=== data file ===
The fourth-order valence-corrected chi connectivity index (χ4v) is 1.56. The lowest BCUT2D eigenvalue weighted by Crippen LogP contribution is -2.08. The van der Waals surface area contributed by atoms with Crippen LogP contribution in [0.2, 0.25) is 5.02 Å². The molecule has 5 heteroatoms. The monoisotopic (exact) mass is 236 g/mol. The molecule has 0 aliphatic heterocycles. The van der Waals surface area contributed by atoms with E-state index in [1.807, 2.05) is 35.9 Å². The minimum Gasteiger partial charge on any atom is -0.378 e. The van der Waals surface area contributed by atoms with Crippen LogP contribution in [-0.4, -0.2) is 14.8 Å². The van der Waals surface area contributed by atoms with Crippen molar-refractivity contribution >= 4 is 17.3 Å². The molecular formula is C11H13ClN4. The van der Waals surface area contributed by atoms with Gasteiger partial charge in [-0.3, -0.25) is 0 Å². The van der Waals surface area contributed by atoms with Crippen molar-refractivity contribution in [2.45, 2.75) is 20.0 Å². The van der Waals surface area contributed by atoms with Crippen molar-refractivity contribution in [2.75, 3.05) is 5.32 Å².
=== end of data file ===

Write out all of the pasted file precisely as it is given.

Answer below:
The fourth-order valence-corrected chi connectivity index (χ4v) is 1.56. The lowest BCUT2D eigenvalue weighted by Crippen LogP contribution is -2.08. The van der Waals surface area contributed by atoms with Crippen LogP contribution in [0.2, 0.25) is 5.02 Å². The molecule has 5 heteroatoms. The monoisotopic (exact) mass is 236 g/mol. The molecule has 0 aliphatic heterocycles. The van der Waals surface area contributed by atoms with E-state index in [1.807, 2.05) is 35.9 Å². The minimum Gasteiger partial charge on any atom is -0.378 e. The van der Waals surface area contributed by atoms with Crippen LogP contribution in [-0.4, -0.2) is 14.8 Å². The van der Waals surface area contributed by atoms with Crippen molar-refractivity contribution >= 4 is 17.3 Å². The molecular formula is C11H13ClN4. The van der Waals surface area contributed by atoms with Gasteiger partial charge in [-0.3, -0.25) is 0 Å². The van der Waals surface area contributed by atoms with Crippen molar-refractivity contribution in [2.45, 2.75) is 20.0 Å². The van der Waals surface area contributed by atoms with Crippen molar-refractivity contribution in [2.75, 3.05) is 5.32 Å².